Furthermore, it’s human nature to want everything “done for you.” The average person doesn’t want to read 225 pages about nutrition education – they want to read 25 pages of nutrition science or theory and get 200 pages of meal plans and recipes. They don’t want to do the work of crunching numbers and creating a meal plan schedule themselves. It’s work!
Unfortunately, this is one of the reasons many people struggle. “Done for you” is not educating you.
The difference between giving someone a fish and teaching them to fish
If I give you a fish, you will eat for a day, but then you will need me again every day, or you’ll go out begging for someone else to give you the next fish. I would rather teach you how to fish. If you’re a good learner, and you learn how to fish, you will eat well for life. You also don’t have to depend on me or anyone else to feed you in the future. See how well the old analogy fits?
Because of human nature and market pressures, the diet industry keeps prescribing meal plans – and yes, unfortunately it’s true, they may not be flexible. The mainstream diet industry is still based on the ideas of bad foods, forbidden foods, rigid food lists, foods to “never eat,” magic superfoods and strict diet rules. If you buy pop diets, you get pop diet (cookie-cutter) meal plans.
I would rather let you make your own choices inside a structured but flexible framework. If I do show you a sample meal plan (which I know most people will still want to see), I will explain that it’s only an example of how I might eat, or how other people successful at body transformation eat, not a rigid prescription for you. I would tell you that I want you to learn how to create your own meal plans, and I’m simply showing you samples as idea starters.
Bottom line, here is how a meal plan can be flexible: You create and customize your own!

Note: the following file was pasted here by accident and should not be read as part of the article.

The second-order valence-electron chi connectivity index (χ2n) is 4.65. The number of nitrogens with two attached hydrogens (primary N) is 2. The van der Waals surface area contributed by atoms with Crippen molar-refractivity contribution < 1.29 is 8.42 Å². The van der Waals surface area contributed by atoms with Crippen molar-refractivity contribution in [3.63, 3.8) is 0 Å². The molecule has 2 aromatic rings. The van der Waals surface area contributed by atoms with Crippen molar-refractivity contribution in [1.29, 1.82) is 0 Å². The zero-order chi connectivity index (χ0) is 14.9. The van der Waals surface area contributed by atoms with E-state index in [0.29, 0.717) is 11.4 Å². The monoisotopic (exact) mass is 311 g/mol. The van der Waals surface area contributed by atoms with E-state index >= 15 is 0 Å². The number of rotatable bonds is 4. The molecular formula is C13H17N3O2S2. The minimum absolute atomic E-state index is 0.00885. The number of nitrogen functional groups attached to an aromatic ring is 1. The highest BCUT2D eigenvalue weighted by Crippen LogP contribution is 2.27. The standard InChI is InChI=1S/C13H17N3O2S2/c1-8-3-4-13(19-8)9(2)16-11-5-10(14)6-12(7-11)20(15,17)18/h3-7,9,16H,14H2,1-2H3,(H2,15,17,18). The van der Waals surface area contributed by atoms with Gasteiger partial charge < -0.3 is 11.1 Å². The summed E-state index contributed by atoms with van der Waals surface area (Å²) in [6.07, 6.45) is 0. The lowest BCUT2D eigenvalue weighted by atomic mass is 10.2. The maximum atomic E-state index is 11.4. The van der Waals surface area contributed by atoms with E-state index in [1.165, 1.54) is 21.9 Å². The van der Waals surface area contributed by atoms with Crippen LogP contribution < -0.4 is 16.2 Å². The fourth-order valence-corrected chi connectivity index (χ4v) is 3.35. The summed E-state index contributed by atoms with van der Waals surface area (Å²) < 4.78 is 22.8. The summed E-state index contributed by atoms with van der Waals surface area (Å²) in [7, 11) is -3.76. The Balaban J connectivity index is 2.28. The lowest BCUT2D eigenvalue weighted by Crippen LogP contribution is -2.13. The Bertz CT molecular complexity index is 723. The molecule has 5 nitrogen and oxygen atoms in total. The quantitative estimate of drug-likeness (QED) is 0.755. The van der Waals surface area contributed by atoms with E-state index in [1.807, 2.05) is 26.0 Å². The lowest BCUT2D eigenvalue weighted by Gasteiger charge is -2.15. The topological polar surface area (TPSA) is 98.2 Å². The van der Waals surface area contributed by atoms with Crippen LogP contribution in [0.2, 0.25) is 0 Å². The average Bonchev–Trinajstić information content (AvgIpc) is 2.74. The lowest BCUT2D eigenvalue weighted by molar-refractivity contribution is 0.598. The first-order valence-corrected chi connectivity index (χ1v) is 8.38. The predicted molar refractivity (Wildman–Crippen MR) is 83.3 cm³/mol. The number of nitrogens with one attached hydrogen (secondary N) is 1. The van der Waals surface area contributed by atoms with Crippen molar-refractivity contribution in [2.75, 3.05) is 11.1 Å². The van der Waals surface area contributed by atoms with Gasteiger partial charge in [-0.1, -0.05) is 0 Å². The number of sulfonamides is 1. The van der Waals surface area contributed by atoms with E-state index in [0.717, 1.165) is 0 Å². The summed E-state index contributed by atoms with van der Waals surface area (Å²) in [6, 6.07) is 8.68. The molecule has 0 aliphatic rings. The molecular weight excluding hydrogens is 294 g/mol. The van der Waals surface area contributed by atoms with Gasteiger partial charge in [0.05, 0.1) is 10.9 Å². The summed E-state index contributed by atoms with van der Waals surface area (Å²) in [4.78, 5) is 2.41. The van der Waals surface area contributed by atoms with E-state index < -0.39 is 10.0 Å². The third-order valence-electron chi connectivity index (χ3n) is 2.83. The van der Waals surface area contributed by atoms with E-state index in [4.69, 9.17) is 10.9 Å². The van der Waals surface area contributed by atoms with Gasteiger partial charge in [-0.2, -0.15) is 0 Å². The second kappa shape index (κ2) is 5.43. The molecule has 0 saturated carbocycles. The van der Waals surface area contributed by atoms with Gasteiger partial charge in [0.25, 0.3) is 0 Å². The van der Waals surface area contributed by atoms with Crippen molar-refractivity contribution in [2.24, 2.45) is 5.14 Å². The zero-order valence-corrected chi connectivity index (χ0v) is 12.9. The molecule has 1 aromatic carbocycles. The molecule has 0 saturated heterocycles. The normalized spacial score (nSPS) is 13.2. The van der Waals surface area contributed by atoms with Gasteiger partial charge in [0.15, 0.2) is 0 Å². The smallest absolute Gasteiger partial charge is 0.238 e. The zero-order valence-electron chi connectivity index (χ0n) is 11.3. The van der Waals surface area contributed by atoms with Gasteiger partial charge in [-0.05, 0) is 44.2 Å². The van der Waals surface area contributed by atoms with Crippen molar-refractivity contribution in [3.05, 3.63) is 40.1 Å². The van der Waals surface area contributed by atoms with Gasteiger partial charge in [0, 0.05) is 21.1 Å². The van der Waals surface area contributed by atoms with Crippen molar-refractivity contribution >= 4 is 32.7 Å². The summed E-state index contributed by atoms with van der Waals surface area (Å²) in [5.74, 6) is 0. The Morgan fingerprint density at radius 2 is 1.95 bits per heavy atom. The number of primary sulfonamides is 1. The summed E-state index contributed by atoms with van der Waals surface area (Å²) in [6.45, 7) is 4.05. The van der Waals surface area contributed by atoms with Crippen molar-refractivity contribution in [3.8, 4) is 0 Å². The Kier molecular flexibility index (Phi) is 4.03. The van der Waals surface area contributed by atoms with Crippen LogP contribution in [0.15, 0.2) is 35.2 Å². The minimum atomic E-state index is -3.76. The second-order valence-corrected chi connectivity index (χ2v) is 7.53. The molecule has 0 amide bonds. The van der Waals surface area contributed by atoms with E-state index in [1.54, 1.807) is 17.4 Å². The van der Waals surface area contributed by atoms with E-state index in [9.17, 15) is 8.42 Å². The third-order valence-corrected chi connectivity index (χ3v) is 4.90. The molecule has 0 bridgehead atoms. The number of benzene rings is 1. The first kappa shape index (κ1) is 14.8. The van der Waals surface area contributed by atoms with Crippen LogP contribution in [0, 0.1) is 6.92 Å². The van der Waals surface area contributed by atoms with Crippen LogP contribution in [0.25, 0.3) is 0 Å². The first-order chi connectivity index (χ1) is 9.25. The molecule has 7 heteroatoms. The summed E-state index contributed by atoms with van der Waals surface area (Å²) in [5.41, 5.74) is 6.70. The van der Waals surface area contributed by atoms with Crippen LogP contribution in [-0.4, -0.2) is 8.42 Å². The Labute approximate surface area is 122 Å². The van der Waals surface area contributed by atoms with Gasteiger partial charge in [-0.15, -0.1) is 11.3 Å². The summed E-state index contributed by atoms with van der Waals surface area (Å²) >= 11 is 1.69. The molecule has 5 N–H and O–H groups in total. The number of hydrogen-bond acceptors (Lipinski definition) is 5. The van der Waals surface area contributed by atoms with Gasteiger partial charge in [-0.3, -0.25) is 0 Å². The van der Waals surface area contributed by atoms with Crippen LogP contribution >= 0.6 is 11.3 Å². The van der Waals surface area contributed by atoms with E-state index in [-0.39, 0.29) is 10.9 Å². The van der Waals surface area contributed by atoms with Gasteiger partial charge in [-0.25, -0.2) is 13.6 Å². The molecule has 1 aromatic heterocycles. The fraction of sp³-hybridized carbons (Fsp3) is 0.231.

Creating your own meal plans also aligns with what psychology research says about autonomy and self-motivation. If you feel you had a hand in the process of creating your own program (you don’t feel like it was passed down from a diet dictator), you’ll be more self-motivated and more likely to make the changes a lasting part of your lifestyle. That’s because autonomy (your freedom of choice) is linked to intrinsic motivation. This is yet another reason why flexible dieting works, and it has not been discussed nearly enough yet.
Here’s another reason why working off a daily meal plan can still be called flexible dieting: Who says you have to follow the same meal plan every day? Granted, I follow the same meal plan every day, more or less, but that’s my choice. I have personal reasons I do that, and there’s also science saying it can help with fat loss.
If you don’t want to eat the same thing every day, you don’t have to. Make two meal plans. Make three! Make seven, if you really want to, but you don’t need many. I’ve seen diet books with 12 weeks worth of different daily meal plans. Who in the world buys a diet book and eats exactly what someone else prescribed for 84 days?
However, if you simply have two or three meal plans that you created, and you rotate them, that is enough variety to make most people happy. If you have three meal plans with five meals each, that’s fifteen different meals you could rotate!
There’s even more. For those freestyle-loving people, you can make substitutions off one meal plan on the fly – food by food or meal by meal. With the right meal plan template, it’s paint-by-numbers easy.
Suppose oatmeal, a banana and scrambled eggs is on your breakfast meal plan, but you don’t want oatmeal yet again this morning. If you understand the body-building food category system, like the one in Burn the Fat, Feed the Muscle, you know that all you have to do is swap one food with a different food from the same group and your calories and macros for the day will automatically be in the ballpark.